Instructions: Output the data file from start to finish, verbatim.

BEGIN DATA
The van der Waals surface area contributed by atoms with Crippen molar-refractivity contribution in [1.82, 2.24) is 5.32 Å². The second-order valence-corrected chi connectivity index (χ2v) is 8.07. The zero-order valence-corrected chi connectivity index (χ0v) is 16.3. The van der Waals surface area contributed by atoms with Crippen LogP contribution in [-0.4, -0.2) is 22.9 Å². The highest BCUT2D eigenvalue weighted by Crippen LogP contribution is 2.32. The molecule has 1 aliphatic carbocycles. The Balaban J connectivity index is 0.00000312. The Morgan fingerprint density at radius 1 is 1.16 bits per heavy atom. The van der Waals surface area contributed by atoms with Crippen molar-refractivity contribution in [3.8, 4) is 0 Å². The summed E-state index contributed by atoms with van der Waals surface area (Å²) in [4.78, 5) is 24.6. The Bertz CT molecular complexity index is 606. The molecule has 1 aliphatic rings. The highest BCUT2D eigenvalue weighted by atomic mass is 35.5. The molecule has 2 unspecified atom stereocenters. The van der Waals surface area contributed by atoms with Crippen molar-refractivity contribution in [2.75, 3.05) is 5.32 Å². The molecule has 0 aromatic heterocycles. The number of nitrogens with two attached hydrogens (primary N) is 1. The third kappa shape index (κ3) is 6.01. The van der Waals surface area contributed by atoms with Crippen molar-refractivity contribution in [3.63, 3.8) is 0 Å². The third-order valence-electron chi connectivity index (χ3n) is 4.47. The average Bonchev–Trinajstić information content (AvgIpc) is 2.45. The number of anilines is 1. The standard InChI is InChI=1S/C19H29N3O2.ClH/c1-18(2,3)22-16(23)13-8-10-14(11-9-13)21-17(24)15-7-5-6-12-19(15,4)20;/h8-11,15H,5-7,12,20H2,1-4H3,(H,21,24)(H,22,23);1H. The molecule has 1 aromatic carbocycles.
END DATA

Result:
The van der Waals surface area contributed by atoms with Crippen molar-refractivity contribution in [1.82, 2.24) is 5.32 Å². The second-order valence-corrected chi connectivity index (χ2v) is 8.07. The zero-order valence-corrected chi connectivity index (χ0v) is 16.3. The van der Waals surface area contributed by atoms with Crippen LogP contribution in [-0.4, -0.2) is 22.9 Å². The highest BCUT2D eigenvalue weighted by Crippen LogP contribution is 2.32. The molecule has 1 aliphatic carbocycles. The Balaban J connectivity index is 0.00000312. The Morgan fingerprint density at radius 1 is 1.16 bits per heavy atom. The van der Waals surface area contributed by atoms with Crippen molar-refractivity contribution in [3.8, 4) is 0 Å². The summed E-state index contributed by atoms with van der Waals surface area (Å²) in [4.78, 5) is 24.6. The Bertz CT molecular complexity index is 606. The molecule has 1 aliphatic rings. The highest BCUT2D eigenvalue weighted by atomic mass is 35.5. The molecule has 2 unspecified atom stereocenters. The van der Waals surface area contributed by atoms with Crippen molar-refractivity contribution in [2.75, 3.05) is 5.32 Å². The molecule has 0 aromatic heterocycles. The number of nitrogens with two attached hydrogens (primary N) is 1. The third kappa shape index (κ3) is 6.01. The van der Waals surface area contributed by atoms with Crippen molar-refractivity contribution in [3.63, 3.8) is 0 Å². The third-order valence-electron chi connectivity index (χ3n) is 4.47. The average Bonchev–Trinajstić information content (AvgIpc) is 2.45. The number of anilines is 1. The standard InChI is InChI=1S/C19H29N3O2.ClH/c1-18(2,3)22-16(23)13-8-10-14(11-9-13)21-17(24)15-7-5-6-12-19(15,4)20;/h8-11,15H,5-7,12,20H2,1-4H3,(H,21,24)(H,22,23);1H. The molecule has 1 aromatic carbocycles.